PHOENIX -- The Arizona House gave final approval Monday to a bill granting new tax breaks of $50 million over three years for insurance companies that invest in high technology companies.
The bill being pushed by Republican House Speaker Andy Tobin is designed to funnel savings that insurance companies receive from lowered premium taxes into a new high-tech fund overseen by the Arizona Commerce Authority.
The bill gives insurers a credit against their premium taxes of up to $10 million in the budget year beginning July 1 and $20 million in the next two years for the investments. They can carry unused credits forward for 15 years if they can't use it in the year it's earned.
``What we're trying to do is figure out ways to move capital into investment,'' Tobin said after the 45-15 House vote. The money would be used by the Commerce Authority to help high-tech businesses relocate or expand. The state would recover the first $50 million in credits from profits earned from their investments and split any additional revenue, but there's no guarantee any of the money would be repaid.''
``It's an interesting dynamic, we've not tried that before,' Tobin said.
A second tax credit bill that had been set for its initial approval was pulled from consideration Monday. That bill, by Rep. Tom Forese and backed by Tobin, would lower the property tax rate assessed on fixtures and other so-called ``personal'' property for businesses that expand and add jobs. It was amended in committee to give a new tax break for the self-employed. The value of the business tax break isn't known, but the self-employed reduction is valued at $58 million a year.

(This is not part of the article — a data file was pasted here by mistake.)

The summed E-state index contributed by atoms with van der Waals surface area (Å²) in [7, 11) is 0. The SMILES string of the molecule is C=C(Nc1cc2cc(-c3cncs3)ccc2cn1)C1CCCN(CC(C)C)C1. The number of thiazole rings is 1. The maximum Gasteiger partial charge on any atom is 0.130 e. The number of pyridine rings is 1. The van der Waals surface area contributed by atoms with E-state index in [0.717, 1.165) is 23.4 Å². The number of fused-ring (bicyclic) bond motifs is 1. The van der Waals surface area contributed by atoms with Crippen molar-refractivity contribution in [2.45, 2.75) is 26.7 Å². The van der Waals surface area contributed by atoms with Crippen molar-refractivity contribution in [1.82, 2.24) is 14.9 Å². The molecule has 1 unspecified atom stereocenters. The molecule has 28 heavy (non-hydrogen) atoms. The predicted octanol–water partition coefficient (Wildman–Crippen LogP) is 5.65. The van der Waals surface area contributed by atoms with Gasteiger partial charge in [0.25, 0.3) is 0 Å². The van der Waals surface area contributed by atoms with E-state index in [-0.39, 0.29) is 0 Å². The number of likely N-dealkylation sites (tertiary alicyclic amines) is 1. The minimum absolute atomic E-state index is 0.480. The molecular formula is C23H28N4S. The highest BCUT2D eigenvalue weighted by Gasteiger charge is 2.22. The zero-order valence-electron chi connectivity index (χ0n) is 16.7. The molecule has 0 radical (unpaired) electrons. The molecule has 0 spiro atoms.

The amendment caused some heartburn and Forese said more changes would be needed before he tries again to bring it to the floor.
Together, the bills build on previous Republican efforts to make Arizona's tax climate more business friendly.
But they come before the bulk of a Republican-championed 2011 economic development package comes on line. Business tax cuts valued at $538 million when fully in place in 2018 and a capital gains tax cut benefiting high-income Arizonans valued at $108 million are key parts of that package.
They also come during a tight budget year when a temporary sales tax that brought in about $1 billion a year and helped the state avoid more budgets cuts is set to expire.
Minority Democrats generally oppose additional tax cuts, arguing the state needs to restore funding to schools and services cut during the Great Recession.
Still, the bill that passed Monday drew bipartisan support, mainly because it was targeted and did not contain across-the-bard tax cuts.
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